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12. Council of War

THERE was a great rush of feet across the deck. I could
hear people tumbling up from the cabin and the forecastle,
and slipping in an instant outside my barrel, I dived
behind the fore-sail, made a double towards the stern, and came
out upon the open deck in time to join Hunter and Dr. Livesey in
the rush for the weather bow.

There all hands were already congregated. A belt of fog had
lifted almost simultaneously with the appearance of the moon.
Away to the south-west of us we saw two low hills, about a couple
of miles apart, and rising behind one of them a third and higher
hill, whose peak was still buried in the fog. All three seemed sharp
and conical in figure.

So much I saw, almost in a dream, for I had not yet recovered
from my horrid fear of a minute or two before. And then I heard
the voice of Captain Smollett issuing orders. The Hispaniola was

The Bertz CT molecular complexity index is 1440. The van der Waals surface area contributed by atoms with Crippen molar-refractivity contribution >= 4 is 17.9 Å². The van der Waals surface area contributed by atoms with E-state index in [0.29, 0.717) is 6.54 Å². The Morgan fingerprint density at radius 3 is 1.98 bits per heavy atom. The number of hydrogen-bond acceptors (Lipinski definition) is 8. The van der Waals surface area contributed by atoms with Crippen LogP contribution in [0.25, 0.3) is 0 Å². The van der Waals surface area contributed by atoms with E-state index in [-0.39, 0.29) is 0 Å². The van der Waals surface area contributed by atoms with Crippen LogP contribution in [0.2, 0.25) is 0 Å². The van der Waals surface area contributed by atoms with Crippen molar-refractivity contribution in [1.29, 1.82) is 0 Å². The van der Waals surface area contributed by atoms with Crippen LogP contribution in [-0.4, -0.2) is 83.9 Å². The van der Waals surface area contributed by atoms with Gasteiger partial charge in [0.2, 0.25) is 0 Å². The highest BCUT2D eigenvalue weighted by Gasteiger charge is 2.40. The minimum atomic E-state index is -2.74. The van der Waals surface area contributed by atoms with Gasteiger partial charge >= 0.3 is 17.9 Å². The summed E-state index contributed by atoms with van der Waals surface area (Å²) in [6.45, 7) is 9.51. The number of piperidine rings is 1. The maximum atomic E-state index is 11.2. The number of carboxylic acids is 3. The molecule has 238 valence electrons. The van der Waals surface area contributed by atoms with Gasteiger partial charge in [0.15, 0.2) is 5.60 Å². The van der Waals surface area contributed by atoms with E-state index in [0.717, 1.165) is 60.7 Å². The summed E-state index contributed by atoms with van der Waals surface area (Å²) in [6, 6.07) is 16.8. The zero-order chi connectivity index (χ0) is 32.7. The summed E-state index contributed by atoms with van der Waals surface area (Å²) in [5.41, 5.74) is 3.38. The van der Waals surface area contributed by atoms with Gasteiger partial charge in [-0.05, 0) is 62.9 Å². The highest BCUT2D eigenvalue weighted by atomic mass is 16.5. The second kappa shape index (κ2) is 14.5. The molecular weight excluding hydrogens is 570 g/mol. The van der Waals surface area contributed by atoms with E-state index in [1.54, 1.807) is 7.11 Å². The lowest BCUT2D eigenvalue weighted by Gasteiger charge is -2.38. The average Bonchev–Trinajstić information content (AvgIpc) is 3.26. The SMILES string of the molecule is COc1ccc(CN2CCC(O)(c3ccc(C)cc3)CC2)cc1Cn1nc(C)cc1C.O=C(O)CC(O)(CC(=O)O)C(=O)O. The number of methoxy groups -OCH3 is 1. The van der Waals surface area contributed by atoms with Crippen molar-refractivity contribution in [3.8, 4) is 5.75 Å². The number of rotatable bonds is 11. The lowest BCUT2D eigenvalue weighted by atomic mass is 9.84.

laid a couple of points nearer the wind and now sailed a course
that would just clear the island on the east.

“And now, men,” said the captain, when all was sheeted home,
“has any one of you ever seen that land ahead?”

“I have, sir,” said Silver. “I’ve watered there with a trader I was
cook in.”

“The anchorage is on the south, behind an islet, I fancy?” asked
the captain.

“Yes, sir; Skeleton Island they calls it. It were a main place for
pirates once, and a hand we had on board knowed all their names
for it. That hill to the nor’ard they calls the Fore-mast Hill; there

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